“While the sheer number of people being impacted by law enforcement in connection with cannabis has dropped significantly, the ratio of discrimination hasn’t changed,” says Holcomb.

“We do have a real problem with racial discrimination,” agrees Stamper, who believes this is the area that currently needs the most attention. “It’s an implicit bias, if not blatant racism, on the part of too many police departments and too many police officers.”

The Black Market
Washington approached business licensing with a lottery, which unfortunately counteracted the original hopes of reducing black market activity. Existing illicit businesses and new hopefuls were placed into the same pool, with an equal chance of becoming a state-regulated dispensary. Any store that did not make the cut was officially operating illegally and was instructed to shut down—though many continue to operate, at a high level of risk. “Current medical stores that had no way of getting into the new adult-use market just continued underground, contributing to the illicit market” says Rachel Kurtz of the NCIA.

Kurtz says that the market in Washington is imbalanced, with some cities producing too much product while others have been left with virtually no legal stores or growers. This means that cross-border dealing from places with a surplus of marijuana is still prevalent, while individuals in areas with scarce resources are forced to buy from the black market. “The best answer to getting rid of an illicit market is to legalize it federally,”
she says. “That way anybody can get licence and [excess product] can get exported.”

Farming at Home
With Washington being the only legalized state not to allow for individuals to grow their own plants, a statewide movement has manifested to secure home cultivation in the next round of legislation.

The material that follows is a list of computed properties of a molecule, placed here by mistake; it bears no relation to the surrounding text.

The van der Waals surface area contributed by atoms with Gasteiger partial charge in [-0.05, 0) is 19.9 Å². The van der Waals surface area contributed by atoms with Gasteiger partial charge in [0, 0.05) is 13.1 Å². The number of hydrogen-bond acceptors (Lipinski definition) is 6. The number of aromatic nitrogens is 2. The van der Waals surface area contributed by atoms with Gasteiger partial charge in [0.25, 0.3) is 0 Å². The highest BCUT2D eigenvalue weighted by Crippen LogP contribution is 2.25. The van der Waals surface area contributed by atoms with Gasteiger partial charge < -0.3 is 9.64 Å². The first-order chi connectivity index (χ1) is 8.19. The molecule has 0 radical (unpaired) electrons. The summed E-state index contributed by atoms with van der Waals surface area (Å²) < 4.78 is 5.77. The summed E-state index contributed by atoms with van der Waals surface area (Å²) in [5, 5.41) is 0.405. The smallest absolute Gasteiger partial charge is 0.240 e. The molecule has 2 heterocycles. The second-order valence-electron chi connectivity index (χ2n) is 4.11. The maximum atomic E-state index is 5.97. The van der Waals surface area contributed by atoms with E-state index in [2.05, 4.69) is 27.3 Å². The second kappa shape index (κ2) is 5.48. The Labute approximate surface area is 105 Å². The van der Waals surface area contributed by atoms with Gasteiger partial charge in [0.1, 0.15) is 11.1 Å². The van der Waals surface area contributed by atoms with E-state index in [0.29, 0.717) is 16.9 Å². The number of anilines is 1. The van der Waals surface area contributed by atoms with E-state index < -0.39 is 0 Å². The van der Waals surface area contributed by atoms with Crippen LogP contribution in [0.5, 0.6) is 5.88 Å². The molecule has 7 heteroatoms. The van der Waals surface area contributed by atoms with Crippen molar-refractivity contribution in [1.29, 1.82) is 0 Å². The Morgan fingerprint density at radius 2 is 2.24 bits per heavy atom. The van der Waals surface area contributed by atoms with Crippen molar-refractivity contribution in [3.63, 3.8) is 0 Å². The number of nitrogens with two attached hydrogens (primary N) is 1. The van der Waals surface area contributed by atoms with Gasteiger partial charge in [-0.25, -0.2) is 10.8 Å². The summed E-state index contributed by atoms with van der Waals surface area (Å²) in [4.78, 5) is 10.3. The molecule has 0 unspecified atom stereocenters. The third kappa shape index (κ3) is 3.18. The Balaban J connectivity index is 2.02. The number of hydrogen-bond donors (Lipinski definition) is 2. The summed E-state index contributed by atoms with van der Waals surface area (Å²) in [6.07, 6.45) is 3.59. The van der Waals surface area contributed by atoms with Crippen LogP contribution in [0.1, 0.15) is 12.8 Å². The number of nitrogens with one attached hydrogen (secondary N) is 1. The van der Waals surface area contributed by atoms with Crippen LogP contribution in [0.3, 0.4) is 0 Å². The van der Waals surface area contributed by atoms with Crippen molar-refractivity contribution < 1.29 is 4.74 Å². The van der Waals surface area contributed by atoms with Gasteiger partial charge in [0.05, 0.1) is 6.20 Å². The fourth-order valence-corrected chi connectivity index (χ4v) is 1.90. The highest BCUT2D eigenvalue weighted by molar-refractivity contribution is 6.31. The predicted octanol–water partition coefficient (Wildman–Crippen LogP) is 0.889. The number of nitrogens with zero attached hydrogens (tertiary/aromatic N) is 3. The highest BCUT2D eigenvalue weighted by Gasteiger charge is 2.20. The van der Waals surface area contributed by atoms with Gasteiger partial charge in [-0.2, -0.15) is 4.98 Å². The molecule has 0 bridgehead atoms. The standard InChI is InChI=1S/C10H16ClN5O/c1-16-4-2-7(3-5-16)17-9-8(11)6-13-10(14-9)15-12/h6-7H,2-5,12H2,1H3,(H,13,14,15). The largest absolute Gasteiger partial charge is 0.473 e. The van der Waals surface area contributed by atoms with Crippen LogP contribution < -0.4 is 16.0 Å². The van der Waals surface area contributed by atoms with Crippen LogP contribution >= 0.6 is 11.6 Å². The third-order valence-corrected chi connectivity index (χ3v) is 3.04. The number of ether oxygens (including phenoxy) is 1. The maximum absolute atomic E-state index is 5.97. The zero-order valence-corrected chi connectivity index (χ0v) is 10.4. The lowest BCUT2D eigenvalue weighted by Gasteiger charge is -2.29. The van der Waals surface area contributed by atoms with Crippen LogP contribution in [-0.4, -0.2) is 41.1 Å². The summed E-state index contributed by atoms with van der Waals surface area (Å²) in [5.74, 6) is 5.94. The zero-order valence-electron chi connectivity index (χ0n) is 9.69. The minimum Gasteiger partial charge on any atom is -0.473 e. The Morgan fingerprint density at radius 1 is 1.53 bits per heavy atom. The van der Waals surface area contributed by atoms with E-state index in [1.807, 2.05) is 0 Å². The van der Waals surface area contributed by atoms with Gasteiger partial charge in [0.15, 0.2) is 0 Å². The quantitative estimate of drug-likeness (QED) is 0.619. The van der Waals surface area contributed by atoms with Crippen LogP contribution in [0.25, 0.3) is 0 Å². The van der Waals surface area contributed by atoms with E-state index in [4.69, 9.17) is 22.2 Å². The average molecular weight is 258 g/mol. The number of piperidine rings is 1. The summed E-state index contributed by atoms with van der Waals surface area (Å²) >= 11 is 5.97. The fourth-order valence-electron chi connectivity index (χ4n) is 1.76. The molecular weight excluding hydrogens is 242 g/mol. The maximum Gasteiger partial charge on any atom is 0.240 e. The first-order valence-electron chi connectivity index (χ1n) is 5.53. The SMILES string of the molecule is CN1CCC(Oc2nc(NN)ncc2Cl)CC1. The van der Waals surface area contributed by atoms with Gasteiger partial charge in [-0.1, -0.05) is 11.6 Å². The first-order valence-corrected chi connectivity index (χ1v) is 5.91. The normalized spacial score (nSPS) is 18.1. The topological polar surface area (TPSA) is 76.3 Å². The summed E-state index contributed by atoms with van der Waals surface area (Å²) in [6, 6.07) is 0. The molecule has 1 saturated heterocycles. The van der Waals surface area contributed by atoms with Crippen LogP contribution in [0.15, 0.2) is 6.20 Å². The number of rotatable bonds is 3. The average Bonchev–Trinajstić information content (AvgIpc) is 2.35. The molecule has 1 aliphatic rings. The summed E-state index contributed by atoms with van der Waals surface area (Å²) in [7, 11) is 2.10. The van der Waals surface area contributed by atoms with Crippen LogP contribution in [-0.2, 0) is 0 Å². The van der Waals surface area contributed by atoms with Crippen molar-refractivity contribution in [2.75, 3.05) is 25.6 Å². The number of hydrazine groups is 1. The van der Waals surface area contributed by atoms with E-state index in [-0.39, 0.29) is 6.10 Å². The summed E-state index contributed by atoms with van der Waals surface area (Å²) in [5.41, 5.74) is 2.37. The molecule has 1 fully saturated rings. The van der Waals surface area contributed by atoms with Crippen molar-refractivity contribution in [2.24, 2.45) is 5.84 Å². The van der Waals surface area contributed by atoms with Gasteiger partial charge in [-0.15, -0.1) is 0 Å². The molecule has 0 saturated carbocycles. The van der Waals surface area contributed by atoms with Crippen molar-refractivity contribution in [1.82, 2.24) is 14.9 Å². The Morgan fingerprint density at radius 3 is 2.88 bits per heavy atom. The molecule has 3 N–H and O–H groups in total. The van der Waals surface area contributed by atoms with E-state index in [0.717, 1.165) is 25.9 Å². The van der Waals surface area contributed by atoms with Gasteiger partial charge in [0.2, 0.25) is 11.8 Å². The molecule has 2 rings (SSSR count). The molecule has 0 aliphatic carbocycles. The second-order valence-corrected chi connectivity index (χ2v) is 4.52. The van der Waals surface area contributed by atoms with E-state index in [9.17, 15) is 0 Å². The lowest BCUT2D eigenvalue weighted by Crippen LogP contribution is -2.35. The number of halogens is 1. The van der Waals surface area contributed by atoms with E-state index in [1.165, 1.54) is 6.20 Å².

“It was not included primarily due to political concerns that including an allowance for home grow would jeopardize the measure passing in the first place,” says Holcomb. After public opinion research showed that including a home growth provision was a cause for concern, policy makers decided they wouldn’t risk the whole initiative. “Every detail that might push support one way or another was important,” says Holcomb. “I do believe it is time to revisit that question.”

Kurtz personally agrees. “Look at beer, for example. Some of the best microbreweries come from individuals who had a hobby of brewing at home and decided to expand,” she says. “It’s unfortunate that people aren’t able to get a licence anymore or grow at home, because [the industry] is missing out on people who may be really good at growing.”

 

Going forward

Measuring the long-term effects of legalization with only a margin of five years is almost an impossible task. Changes in crime rates, industry fluctuations and social developments have really only just begun to show a discernable link. What is apparent, however, is that legalization was the right move for Washington State. The group dedicated to passing the law in the first place is still highly active in building on their original work, in hopes of seeing more definitive positive impacts across all sectors.

Holcomb says that while many initially opposing views have since been moderated after experiencing the benefits of a regulatory system, there still continues to be objections to the current framework. “It’s healthy that opposition exists,” she says cheerfully. “We should continue to evolve the policy based on a growing real-life experience with how the current structure is growing.”